What Foods Should I Eat While Pregnant?

With a baby on board, you need to take care of your nutrition more than ever. And no, that old wives’ tale of eating for two really isn't true. Pregnancy isn’t a license to eat more but is certainly a reason to eat better.

Here are some foods you should add to your weekly shopping list.

Fruit and Vegetables

The vitamins and minerals not to mention the fiber you get from fresh fruits and vegetables make it essential to have your ‘5 a day’(5 servings of fresh fruit and vegetables). Add veggies like carrots and beans to your breakfast idlis/upma, whizz up fruit and veg smoothies and juices between meals, have a healthy serving of both sabzi and salad at lunch and dinner, always have grilled veg or stir fry or steamed veggies on the side with any western/Chinese/international meals. Here’s a snapshot of just some of the goodness from fruit and vegetables:

  • Green leafy vegetables contain folic acid, vitamin A, and iron.
  • Berries are a great source of folate, vitamin C, potassium, and fiber.
  • Citrus fruit and grapes for vitamin C.
  • Bananas for vitamin B6 and potassium.
  • Broccoli for calcium, folate, vitamin C, antioxidants, and fiber.
  • Healthy Proteins Like Daal, Eggs, Nuts, Chicken, Fish

Protein is essential for the healthy growth and development of the baby, so be sure to get your daily dose. Daal like lentils, chickpeas, kidney beans(rajma), and black-eyed peas(lobia) pack a protein-packed punch. Have some paneer, tofu, or eggs (properly cooked) if you like. For non-vegetarians, lean meat like chicken, fully cooked fish or seafood serve as good source of protein.  Nuts and nut butters are also a way to get your protein dose.

Whole Grains

If you’re still tucking into maida-laden foods, it’s time to swap it for multigrain atta. Whether it is pasta, bread, or rotis, stick to the whole grain options available. Some enriched wholegrains come with added folic acid and iron, both vital during pregnancy. Even porridges and upmas can be made with wholegrain versions like millet or barley - think ragi and dalia. They’re flavoursome and packed with nutrition and fiber.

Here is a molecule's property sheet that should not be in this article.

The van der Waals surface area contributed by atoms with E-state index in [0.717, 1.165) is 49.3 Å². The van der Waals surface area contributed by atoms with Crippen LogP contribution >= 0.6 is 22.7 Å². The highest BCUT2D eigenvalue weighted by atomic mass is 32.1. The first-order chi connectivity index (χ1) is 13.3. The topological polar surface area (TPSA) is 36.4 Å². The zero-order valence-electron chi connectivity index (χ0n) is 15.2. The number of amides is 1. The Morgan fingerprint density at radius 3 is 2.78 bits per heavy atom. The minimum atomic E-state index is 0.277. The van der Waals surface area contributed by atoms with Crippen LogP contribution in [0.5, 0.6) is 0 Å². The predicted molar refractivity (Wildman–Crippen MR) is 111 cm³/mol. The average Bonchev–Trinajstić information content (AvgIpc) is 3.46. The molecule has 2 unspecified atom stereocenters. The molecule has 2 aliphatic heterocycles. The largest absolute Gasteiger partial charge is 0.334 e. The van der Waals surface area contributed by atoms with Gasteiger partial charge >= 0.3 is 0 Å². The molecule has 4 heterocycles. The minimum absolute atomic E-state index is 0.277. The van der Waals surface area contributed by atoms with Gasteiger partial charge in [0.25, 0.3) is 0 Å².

Dairy

Unless you’ve been advised not to have dairy for other health reasons, you can enjoy some yogurt, milk, paneer, and a little cheese in your diet. These are rich sources of calcium that’s a building block for the baby’s bones and teeth. Be mindful of the fat they contain and stick within your daily limits.

Healthy Carbs from Cereals, Rice, Starchy Foods

If you’ve been carb-cutting, this isn’t the time. You’ll need all the energy you can get to fuel your body as it works hard to grow a new life. Try and stick to complex carbohydrates from wholegrains, brown rice, and starchy veg like yams, potatoes (leave the skin on for more nutrients and fiber) and sweet potatoes.

Fill in the Blanks

You’ve probably had a conversation with your doctor about nutrition during pregnancy and possibly been tested for your Haemoglobin levels and possible Vitamin B12 and Vitamin D levels, among other things. If you haven’t, do it now.

Your doctor will recommend any additional nutrients you might require based on your medical history, health conditions, and diet. You can rope in a nutritionist who works with pregnant women to help plan your meals if it seems too time-consuming to do it on your own.

Pregnancy is a great opportunity to look after yourself, eat right, and become a healthier version of yourself. Your motivation is probably at its best right now, so go ahead and make the most of it!

Learn more about healthy eating and read about other women’s pregnancy journeys right here.